Liberals in developed countries have been used to winning almost every argument for economic and cultural openness over the past 30 years. And they have not in the main been reacting calmly to the apparent end to this golden era. Both these books, one focusing mainly on the United States, the other ranging more widely, capture the new paranoid spirit of a liberalism that had grown complacent and narrow and now seems unable to renew itself.
Editor's note: We apologise for the poor audio quality of this podcast. Recorded on 19 February 2018 at Wolfson Theatre, New Academic BuildingCentral to the promise of the Beveridge Report is the assumption of social solidarity: we need a cohesive society to support social protection, and the resulting shared safety net should increase cohesion even further. Yet as the country and its welfare state evolved, so did the social bonds on which they depended.
Freedom of movement from the EU was one of the biggest factors behind the Brexit vote. A Brexit without a clear end to free movement in its current form is neither possible nor desirable. But contrary to the scaremongering voiced by Vince Cable and others, ending free movement will not turn Britain into a kind of European North Korea with our young people all sitting miserably at home while the rest of Europe goes to the dance.
Muck Rack makes it simple to find people, tweets, or articles that mention any name, keyword, company, hashtag etc. We've compiled this guide to help you make the most of your search.
Selecting a term
Start searching tweets, articles from media outlets, articles mentioned in tweets, journalists'
names, titles and bios with some suggested searches:
Companies or Topics (e.g. iPhone, Microsoft)
Phrases (e.g. "cloud computing") — use quotes to keep the terms together
Twitter handles (e.g. @username) — returns those who have mentioned or replied to
Names (e.g. "David Pogue")
Hashtags (e.g. #sxsw, #london2012)
Bio details (e.g. vegan, Olympics, father)
Muck Rack's Advanced Search allows for many boolean operators.
Find results that mention multiple specified terms, use AND or
+. For example, ensure each result contains both Elon Musk and Mark Zuckerberg by
searching Musk AND Zuckerberg or Musk + Zuckerberg.
Use the operators OR or , to broaden your search when you'd like either of
multiple terms to appear in results. (This is the default behavior of our search when no operators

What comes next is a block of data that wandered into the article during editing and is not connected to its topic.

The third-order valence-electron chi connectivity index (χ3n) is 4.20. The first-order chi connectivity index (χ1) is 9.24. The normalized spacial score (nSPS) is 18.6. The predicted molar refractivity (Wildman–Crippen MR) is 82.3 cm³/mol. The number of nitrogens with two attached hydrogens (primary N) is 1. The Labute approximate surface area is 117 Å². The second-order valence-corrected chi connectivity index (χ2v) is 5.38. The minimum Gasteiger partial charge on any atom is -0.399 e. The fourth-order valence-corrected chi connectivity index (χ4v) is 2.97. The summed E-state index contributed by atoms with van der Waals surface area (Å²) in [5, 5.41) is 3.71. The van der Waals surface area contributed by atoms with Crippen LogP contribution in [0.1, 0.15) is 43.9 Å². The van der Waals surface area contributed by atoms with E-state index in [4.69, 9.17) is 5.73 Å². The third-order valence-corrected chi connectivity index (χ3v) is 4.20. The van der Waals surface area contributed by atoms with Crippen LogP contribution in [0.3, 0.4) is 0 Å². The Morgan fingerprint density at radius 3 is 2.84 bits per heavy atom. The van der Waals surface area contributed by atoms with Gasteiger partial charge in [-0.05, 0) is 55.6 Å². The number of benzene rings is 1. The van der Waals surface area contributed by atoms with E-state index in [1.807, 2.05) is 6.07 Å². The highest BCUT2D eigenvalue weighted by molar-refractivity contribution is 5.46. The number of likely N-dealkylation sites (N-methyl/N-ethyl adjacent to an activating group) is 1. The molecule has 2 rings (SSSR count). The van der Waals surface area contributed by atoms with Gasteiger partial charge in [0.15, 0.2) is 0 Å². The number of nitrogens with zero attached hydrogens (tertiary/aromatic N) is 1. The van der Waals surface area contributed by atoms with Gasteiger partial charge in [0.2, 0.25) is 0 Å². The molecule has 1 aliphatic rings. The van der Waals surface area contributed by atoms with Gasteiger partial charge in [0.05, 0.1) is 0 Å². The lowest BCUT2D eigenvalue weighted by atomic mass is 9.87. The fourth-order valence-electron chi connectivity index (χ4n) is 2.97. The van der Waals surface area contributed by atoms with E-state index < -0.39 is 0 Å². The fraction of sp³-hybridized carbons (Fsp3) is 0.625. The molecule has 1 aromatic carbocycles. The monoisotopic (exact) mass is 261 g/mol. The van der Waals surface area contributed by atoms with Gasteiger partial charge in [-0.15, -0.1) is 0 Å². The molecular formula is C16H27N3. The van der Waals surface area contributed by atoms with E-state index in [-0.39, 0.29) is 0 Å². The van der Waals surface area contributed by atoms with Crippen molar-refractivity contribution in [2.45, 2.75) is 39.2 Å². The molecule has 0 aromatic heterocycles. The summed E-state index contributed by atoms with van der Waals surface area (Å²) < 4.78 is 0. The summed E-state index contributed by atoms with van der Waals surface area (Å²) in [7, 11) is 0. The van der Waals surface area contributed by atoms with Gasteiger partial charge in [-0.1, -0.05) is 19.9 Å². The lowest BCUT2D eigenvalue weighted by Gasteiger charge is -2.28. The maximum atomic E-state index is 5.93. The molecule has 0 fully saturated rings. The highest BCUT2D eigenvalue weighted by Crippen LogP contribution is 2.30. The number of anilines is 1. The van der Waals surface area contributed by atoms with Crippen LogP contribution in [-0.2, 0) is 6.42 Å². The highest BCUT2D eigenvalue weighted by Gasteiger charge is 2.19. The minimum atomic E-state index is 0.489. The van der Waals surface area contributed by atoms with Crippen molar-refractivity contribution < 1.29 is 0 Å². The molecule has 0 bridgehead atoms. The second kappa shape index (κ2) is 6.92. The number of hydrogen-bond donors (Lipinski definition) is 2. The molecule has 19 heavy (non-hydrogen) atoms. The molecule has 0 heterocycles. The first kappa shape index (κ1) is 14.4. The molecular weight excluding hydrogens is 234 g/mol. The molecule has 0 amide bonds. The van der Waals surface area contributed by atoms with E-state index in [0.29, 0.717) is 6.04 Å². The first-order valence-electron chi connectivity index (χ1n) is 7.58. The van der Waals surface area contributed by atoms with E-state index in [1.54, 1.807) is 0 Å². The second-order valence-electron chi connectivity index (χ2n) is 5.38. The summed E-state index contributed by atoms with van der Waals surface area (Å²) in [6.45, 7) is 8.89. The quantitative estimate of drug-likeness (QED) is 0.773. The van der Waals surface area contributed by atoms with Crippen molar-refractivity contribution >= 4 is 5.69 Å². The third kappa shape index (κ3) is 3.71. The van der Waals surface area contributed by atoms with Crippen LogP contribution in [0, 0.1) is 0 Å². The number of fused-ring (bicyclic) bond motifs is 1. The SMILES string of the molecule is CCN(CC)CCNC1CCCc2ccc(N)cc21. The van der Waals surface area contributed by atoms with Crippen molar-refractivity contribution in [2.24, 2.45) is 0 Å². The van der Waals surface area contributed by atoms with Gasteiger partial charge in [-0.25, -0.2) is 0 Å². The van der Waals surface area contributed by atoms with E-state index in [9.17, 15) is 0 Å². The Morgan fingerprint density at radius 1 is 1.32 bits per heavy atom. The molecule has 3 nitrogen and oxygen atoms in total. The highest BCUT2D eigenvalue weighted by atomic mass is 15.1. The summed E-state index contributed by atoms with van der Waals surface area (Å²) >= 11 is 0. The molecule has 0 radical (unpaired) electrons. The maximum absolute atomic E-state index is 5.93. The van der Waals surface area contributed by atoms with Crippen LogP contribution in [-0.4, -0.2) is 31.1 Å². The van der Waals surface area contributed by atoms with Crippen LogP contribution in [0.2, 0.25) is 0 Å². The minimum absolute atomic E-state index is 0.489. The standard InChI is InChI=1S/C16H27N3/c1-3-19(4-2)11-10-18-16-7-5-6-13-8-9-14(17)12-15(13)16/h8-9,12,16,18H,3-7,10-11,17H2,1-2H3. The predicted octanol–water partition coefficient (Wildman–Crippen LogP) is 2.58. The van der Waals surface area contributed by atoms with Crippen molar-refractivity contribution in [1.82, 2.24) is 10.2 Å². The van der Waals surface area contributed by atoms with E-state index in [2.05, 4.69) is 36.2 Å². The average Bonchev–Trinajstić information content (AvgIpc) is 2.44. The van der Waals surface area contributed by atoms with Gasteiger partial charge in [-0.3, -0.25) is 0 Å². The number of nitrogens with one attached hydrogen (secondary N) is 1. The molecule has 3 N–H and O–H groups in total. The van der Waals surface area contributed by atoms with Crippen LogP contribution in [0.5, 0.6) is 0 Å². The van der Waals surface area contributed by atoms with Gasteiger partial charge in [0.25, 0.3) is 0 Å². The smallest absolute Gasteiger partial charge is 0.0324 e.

are used). For example, results will contain either cake or cookie by searching cake OR cookie or cake,cookie
Use NOT or - to subtract results from your search. For
example, searching Disney will yield results about the Walt Disney Company as well as Walt Disney
World Resort. To exclude mentions of Disney World, search for Disney -World or Disney
When using one of these operators with a phrase, enclose it in quotation marks. For example, you can
find results about smartphones excluding Apple's iPhone 4S by searching smartphone -"iPhone
Exact case matching or punctuation
If you're searching for a brand name or keyword that relies on specific punctuation marks or capitalization, you can
find results that match your exact query by adding matchcase: before the keyword you're searching for, like matchcase:E*TRADE .
Use parentheses to separate multiple
boolean phrases. For example, to find journalists talking about having fun in Disney World or
Disneyland, search for ("disney world" OR disneyland) AND fun.
An asterisk can be used to search for any variation of a root word truncated by the asterisk. For example, searching for admin* will return results for administrator, administration, administer, administered, etc.
A near operator is an AND operator where you can control the distance between the words. You can vary the distance the near operation uses by adding a forward slash and number (between 0-99) such as strawberries NEAR/10 "whipped cream", which means the strawberries must exist within 10 words of "whipped cream".